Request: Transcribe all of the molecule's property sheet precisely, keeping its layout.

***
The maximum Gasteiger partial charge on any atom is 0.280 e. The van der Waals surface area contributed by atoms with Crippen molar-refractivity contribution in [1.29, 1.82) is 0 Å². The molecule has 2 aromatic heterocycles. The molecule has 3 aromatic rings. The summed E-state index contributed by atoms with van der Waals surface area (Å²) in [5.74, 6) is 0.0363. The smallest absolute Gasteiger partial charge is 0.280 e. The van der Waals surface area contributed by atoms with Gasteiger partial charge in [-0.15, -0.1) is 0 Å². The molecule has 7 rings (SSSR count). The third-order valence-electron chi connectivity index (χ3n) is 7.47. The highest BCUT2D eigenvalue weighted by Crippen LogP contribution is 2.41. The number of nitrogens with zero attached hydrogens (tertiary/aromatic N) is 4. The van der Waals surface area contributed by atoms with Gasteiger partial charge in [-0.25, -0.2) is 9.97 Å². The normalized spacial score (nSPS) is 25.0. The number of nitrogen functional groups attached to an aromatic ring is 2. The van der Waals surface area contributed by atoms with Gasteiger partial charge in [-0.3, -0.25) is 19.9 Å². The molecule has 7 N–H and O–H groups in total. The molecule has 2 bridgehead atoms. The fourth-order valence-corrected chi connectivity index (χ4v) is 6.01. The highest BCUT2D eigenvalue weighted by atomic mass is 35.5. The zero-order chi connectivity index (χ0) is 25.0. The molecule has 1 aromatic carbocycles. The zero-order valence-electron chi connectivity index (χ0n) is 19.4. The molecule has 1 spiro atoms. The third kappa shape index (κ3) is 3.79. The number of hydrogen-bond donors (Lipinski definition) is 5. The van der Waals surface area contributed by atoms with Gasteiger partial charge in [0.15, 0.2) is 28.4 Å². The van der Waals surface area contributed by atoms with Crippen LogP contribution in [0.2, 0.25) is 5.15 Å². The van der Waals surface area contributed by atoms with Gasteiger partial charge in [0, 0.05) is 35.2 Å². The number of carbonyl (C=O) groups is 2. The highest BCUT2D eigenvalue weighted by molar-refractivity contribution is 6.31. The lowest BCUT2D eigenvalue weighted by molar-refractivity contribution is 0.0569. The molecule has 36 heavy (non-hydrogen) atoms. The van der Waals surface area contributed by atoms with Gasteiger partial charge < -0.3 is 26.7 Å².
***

The maximum Gasteiger partial charge on any atom is 0.280 e. The van der Waals surface area contributed by atoms with Crippen molar-refractivity contribution in [1.29, 1.82) is 0 Å². The molecule has 2 aromatic heterocycles. The molecule has 3 aromatic rings. The summed E-state index contributed by atoms with van der Waals surface area (Å²) in [5.74, 6) is 0.0363. The smallest absolute Gasteiger partial charge is 0.280 e. The van der Waals surface area contributed by atoms with Gasteiger partial charge in [-0.15, -0.1) is 0 Å². The molecule has 7 rings (SSSR count). The third-order valence-electron chi connectivity index (χ3n) is 7.47. The highest BCUT2D eigenvalue weighted by Crippen LogP contribution is 2.41. The number of nitrogens with zero attached hydrogens (tertiary/aromatic N) is 4. The van der Waals surface area contributed by atoms with Gasteiger partial charge in [-0.25, -0.2) is 9.97 Å². The normalized spacial score (nSPS) is 25.0. The number of nitrogen functional groups attached to an aromatic ring is 2. The van der Waals surface area contributed by atoms with Gasteiger partial charge in [-0.3, -0.25) is 19.9 Å². The molecule has 7 N–H and O–H groups in total. The molecule has 2 bridgehead atoms. The fourth-order valence-corrected chi connectivity index (χ4v) is 6.01. The highest BCUT2D eigenvalue weighted by atomic mass is 35.5. The zero-order chi connectivity index (χ0) is 25.0. The molecule has 1 aromatic carbocycles. The zero-order valence-electron chi connectivity index (χ0n) is 19.4. The molecule has 1 spiro atoms. The third kappa shape index (κ3) is 3.79. The number of hydrogen-bond donors (Lipinski definition) is 5. The van der Waals surface area contributed by atoms with Gasteiger partial charge in [0.15, 0.2) is 28.4 Å². The van der Waals surface area contributed by atoms with Crippen LogP contribution in [0.2, 0.25) is 5.15 Å². The van der Waals surface area contributed by atoms with Gasteiger partial charge in [0, 0.05) is 35.2 Å². The number of carbonyl (C=O) groups is 2. The highest BCUT2D eigenvalue weighted by molar-refractivity contribution is 6.31. The lowest BCUT2D eigenvalue weighted by molar-refractivity contribution is 0.0569. The molecule has 36 heavy (non-hydrogen) atoms. The van der Waals surface area contributed by atoms with Gasteiger partial charge < -0.3 is 26.7 Å².